Glacial Change: Greenland’s ice loss doubled in 2005

A host of observations from satellites, aircraft, and scientists on the ground suggests that Greenland’s ice sheet diminished this year at a rate more than twice that seen just a few years ago.

LOSING WEIGHT. In 2005, the Greenland ice sheet, shown here in a new, satellite-generated topographical map, lost ice about twice as fast as it had in previous years. Light areas indicate high elevations. NASA Goddard Space Flight Center

By surveying the fringes of Greenland from aircraft equipped with laser altimeters, scientists have for several years noted the thinning of many glaciers (SN: 7/22/00, p. 54: Available to subscribers at Greenland’s ice is thinner at the margins). New assessments suggest that the thinning is accelerating, says William B. Krabill, a glaciologist at NASA’s Wallops Island (Va.) Flight Facility. In western Greenland, the heights of some glaciers are now dropping by 15 meters each year, he said last week at the fall meeting of the American Geophysical Union in San Francisco.

Losses are even greater along Greenland’s southeastern coast. The surface of Helheim Glacier has dropped about 50 m in the past 2 years. In the same interval, the surface of Kangerdlugssuaq Glacier fell about 80 m, says Krabill.

Those major glaciers drain about 8 percent of Greenland’s ice sheet, says Leigh A. Stearns, a glaciologist at the University of Maine in Orono. And in addition to thinning dramatically, they’re flowing faster.

Last June and July, using Global Positioning System equipment, Stearns and her colleagues clocked Helheim Glacier at a flow speed exceeding 14 kilometers per year. That’s almost three times its speed in 2001, which was the same as in 1996 and 1988, she notes. Kangerdlugssuaq Glacier’s flow speed this year was 40 percent faster than in 1995 and 2001.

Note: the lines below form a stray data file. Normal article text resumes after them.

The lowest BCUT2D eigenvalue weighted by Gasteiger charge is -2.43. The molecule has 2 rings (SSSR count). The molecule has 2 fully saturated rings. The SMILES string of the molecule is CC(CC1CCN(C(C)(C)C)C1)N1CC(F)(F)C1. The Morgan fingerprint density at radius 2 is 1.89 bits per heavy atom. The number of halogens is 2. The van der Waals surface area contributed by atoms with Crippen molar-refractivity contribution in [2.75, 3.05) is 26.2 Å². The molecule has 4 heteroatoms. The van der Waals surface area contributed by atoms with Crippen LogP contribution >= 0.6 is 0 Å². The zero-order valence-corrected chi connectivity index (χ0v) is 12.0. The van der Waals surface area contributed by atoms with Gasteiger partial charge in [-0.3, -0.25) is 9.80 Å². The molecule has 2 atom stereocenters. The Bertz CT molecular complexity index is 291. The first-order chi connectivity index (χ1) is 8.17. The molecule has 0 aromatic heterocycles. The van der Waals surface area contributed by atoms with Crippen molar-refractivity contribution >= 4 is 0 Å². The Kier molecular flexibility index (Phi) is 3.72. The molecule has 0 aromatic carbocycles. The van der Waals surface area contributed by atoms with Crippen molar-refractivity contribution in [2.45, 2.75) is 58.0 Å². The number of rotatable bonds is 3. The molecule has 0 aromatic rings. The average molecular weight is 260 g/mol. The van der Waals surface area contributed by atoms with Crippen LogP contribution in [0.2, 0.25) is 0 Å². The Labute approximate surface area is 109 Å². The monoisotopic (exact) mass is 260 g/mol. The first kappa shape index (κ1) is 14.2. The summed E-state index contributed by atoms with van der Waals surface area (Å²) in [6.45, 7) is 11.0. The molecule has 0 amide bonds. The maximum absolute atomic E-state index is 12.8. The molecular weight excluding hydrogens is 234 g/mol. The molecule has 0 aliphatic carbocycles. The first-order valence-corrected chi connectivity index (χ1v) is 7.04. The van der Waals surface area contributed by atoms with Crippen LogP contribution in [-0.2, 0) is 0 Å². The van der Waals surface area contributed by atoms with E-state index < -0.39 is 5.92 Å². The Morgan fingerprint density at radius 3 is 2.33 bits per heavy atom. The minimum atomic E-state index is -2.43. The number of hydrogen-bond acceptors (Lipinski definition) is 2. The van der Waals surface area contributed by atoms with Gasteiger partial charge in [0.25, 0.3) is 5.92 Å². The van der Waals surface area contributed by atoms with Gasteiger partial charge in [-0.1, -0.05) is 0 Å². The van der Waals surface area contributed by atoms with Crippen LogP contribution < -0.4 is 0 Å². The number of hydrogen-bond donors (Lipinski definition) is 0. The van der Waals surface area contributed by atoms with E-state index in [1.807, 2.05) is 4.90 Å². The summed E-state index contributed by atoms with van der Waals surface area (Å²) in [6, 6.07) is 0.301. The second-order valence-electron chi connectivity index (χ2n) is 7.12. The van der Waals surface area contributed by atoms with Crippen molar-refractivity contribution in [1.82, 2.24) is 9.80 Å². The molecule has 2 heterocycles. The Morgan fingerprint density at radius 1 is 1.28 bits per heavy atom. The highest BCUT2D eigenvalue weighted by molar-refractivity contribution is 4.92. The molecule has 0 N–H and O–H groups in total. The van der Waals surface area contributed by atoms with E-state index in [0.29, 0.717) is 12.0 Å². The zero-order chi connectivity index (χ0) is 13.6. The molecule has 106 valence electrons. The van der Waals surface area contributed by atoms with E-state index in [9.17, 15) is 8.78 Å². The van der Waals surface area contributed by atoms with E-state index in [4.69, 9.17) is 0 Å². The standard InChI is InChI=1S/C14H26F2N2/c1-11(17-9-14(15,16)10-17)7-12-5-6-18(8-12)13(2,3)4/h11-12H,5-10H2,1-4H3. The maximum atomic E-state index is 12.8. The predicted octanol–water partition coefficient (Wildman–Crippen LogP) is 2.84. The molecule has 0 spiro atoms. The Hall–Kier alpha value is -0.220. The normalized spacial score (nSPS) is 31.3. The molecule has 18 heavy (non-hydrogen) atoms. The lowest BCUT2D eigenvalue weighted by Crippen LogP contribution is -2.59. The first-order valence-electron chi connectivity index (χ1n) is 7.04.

Furthermore, although the spot where each of these glaciers meets the sea had been stable for many years, it retreated inland about 5 km in the past year, Stearns notes.

Across the island, scientists watching the Jakobshavn Isbrae Glacier have seen it retreat and speed up as well. The glacier’s seaward edge was stable until the 1990s but has moved inland about 12 km in the past 4 years, says Helmut Mayer of Darmstadt Technical University in Germany.

In 2004, that glacier’s ice mass flowed at a rate of about 20 m per day, as it had for the previous century, says Reinhard Dietrich of Dresden Technical University in Germany. This year, he clocked the glacier at 35 m/day.

Gravitational measurements made by satellites suggest that Greenland’s overall ice sheet has lost on average 162 cubic kilometers of ice annually over the past 3 years, says Isabella Velicogna of the University of Colorado at Boulder. However, month-to-month data show that much of that loss occurred in the past year. The average annual rate of melting raises sea level worldwide about 0.4 millimeter, she notes.

Between 1996 and 2000, changes in glacier behavior were mostly limited to latitudes below 66°N, but scientists are now seeing effects as far north as 70°N, says glaciologist Eric Rignot of NASA’s Jet Propulsion Laboratory in Pasadena, Calif. At the San Francisco meeting, he estimated that Greenland is now losing about 220 km3 of ice per year.

Although the estimates of the 2005 Greenland ice loss put forth by Rignot and Velicogna differ, both figures far outstrip estimates made in the previous 3 years, which suggested yearly melt volumes of 70 to 100 km3 since 2000.

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